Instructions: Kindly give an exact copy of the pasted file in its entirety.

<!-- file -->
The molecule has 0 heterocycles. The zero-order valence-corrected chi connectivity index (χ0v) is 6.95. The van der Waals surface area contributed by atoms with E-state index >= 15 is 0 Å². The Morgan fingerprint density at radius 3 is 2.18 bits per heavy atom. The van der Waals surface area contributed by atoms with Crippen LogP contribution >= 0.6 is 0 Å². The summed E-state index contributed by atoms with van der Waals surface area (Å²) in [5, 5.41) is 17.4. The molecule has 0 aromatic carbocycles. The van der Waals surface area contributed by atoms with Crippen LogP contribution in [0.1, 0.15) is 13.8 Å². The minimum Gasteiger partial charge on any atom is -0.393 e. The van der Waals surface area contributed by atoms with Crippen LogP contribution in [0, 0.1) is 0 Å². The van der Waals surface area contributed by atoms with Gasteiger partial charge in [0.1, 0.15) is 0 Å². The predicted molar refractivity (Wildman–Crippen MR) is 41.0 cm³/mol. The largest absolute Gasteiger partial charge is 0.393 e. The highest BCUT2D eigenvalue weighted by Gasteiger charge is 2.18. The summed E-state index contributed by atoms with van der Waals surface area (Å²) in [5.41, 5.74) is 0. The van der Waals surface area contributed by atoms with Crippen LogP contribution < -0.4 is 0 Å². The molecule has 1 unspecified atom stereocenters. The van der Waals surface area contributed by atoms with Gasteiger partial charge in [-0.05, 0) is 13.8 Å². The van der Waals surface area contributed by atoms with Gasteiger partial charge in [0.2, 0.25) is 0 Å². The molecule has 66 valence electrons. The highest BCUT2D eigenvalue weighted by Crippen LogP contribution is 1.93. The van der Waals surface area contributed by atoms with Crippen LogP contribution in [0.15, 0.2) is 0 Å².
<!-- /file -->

The molecule has 0 heterocycles. The zero-order valence-corrected chi connectivity index (χ0v) is 6.95. The van der Waals surface area contributed by atoms with E-state index >= 15 is 0 Å². The Morgan fingerprint density at radius 3 is 2.18 bits per heavy atom. The van der Waals surface area contributed by atoms with Crippen LogP contribution >= 0.6 is 0 Å². The summed E-state index contributed by atoms with van der Waals surface area (Å²) in [5, 5.41) is 17.4. The molecule has 0 aromatic carbocycles. The van der Waals surface area contributed by atoms with Crippen LogP contribution in [0.1, 0.15) is 13.8 Å². The minimum Gasteiger partial charge on any atom is -0.393 e. The van der Waals surface area contributed by atoms with Crippen LogP contribution in [0, 0.1) is 0 Å². The van der Waals surface area contributed by atoms with Gasteiger partial charge in [0.1, 0.15) is 0 Å². The predicted molar refractivity (Wildman–Crippen MR) is 41.0 cm³/mol. The largest absolute Gasteiger partial charge is 0.393 e. The highest BCUT2D eigenvalue weighted by Gasteiger charge is 2.18. The summed E-state index contributed by atoms with van der Waals surface area (Å²) in [5.41, 5.74) is 0. The van der Waals surface area contributed by atoms with Crippen LogP contribution < -0.4 is 0 Å². The molecule has 1 unspecified atom stereocenters. The van der Waals surface area contributed by atoms with Gasteiger partial charge in [-0.05, 0) is 13.8 Å². The van der Waals surface area contributed by atoms with Gasteiger partial charge in [0.2, 0.25) is 0 Å². The molecule has 66 valence electrons. The highest BCUT2D eigenvalue weighted by Crippen LogP contribution is 1.93. The van der Waals surface area contributed by atoms with Crippen LogP contribution in [0.15, 0.2) is 0 Å².